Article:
Maybe someday Paso will be the new Napa?

Reply by Richard Foxall, Dec 23, 2010.

LOL, lingprof.  Go hug those underappreciated Syrahs. I kind of recoil at the "new" anything.  But Rhone growers like the Perrins of Beaucastel think Paso Robles is the next Rhone, whatever that means.  I would like to see the different areas become known for different styles of Rhones appropriate to their climates.  Santa Maria is more cool climate, PR can get pretty warm.  In DCV, some areas are very warm, but Steve Maclaren is trying for a more cool-climate style and it may work.  Look at the differences in the Rhone itself, by which we really mean Northern Rhone for your nearly-all-Syrah wines.  Cotes-Rotie, Hermitage, SJ are all quite different, and then there are those places that fall outside the standard appellations as well. I think the same will be said if California growers and producers really listen to their grapes--the locations are very different and spread over a huge area, much more so than the Rhone, and it's pretty spread out, too.  But we're talking PR, Napa/Sonoma and the foothills of the other side of California.  This summer I was up at Monte Rio, by the mouth of the Russian River, and thought how great it would be to grow cool weather Syrah under the redwoods up there.  Maybe someone is doing it or already tried it, but it seemed like the right place somehow. So that could be yet another style.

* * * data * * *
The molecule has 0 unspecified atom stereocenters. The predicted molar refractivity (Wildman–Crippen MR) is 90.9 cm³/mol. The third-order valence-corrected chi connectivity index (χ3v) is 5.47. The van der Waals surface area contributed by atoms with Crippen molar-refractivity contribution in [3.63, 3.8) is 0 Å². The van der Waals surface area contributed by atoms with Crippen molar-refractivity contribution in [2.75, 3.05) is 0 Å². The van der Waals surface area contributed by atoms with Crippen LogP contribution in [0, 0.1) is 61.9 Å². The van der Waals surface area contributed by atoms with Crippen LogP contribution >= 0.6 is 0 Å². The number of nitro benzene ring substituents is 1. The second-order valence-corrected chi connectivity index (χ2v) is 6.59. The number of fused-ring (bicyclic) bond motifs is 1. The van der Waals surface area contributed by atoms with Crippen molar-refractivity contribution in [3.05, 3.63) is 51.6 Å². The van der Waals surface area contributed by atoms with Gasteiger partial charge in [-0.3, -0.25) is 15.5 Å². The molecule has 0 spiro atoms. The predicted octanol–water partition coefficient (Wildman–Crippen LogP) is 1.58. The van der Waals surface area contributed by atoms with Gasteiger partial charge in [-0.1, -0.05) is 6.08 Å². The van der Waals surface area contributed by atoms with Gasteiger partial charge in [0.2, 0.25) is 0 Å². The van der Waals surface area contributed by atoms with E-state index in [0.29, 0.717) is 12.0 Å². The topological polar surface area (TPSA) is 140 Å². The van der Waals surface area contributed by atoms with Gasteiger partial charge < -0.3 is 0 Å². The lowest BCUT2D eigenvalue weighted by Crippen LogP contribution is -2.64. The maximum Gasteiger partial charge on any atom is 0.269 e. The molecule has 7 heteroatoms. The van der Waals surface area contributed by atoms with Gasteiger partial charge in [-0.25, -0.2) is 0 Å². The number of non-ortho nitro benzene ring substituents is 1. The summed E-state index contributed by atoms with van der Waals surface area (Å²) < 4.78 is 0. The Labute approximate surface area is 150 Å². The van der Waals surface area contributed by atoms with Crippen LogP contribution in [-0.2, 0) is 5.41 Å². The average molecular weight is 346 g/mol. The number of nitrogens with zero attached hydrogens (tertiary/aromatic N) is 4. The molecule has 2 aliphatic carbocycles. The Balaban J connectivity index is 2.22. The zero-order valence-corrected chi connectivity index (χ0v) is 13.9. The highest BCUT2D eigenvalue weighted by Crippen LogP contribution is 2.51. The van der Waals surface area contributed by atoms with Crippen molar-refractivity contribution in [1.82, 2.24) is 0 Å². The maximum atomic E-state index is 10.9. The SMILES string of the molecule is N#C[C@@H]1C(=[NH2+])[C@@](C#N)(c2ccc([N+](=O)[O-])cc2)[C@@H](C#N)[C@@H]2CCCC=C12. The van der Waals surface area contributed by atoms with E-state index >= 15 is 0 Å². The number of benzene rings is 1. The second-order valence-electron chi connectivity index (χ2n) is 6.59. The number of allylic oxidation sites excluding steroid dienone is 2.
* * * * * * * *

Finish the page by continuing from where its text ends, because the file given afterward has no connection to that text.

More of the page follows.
(Sorry, SH, but I just don't really have much depth on Aussie Shiraz--mostly I get pretty big Barossas and just swill them.  If I ever get down that way, I promise to drink my way through the continent, with lots of advice from you.)

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Reply by GregT, Dec 26, 2010.

No idea what that last post was about - some kind of spam I assume.

But I guess I should note - I really tend to like Syrah in its myriad forms.  I have and enjoy Shiraz from Barossa and Syrah from Hermitage and Cote Rotie and plenty from Washington and CA and elsewhere.  As I said, I think that is exactly why it's hard to market these days, even tho there is more and better Syrah/Shiraz around than ever before, but if one doesn't worry too much about what it's "supposed" to taste like and just goes with what they have in the glass, the grape in it's many clonal variants can produce great wine.

Reply by dmcker, Dec 26, 2010.

Definitely spam from what looks like a distributor down in Chile. At least the champers was relevant to another thread I saw it in....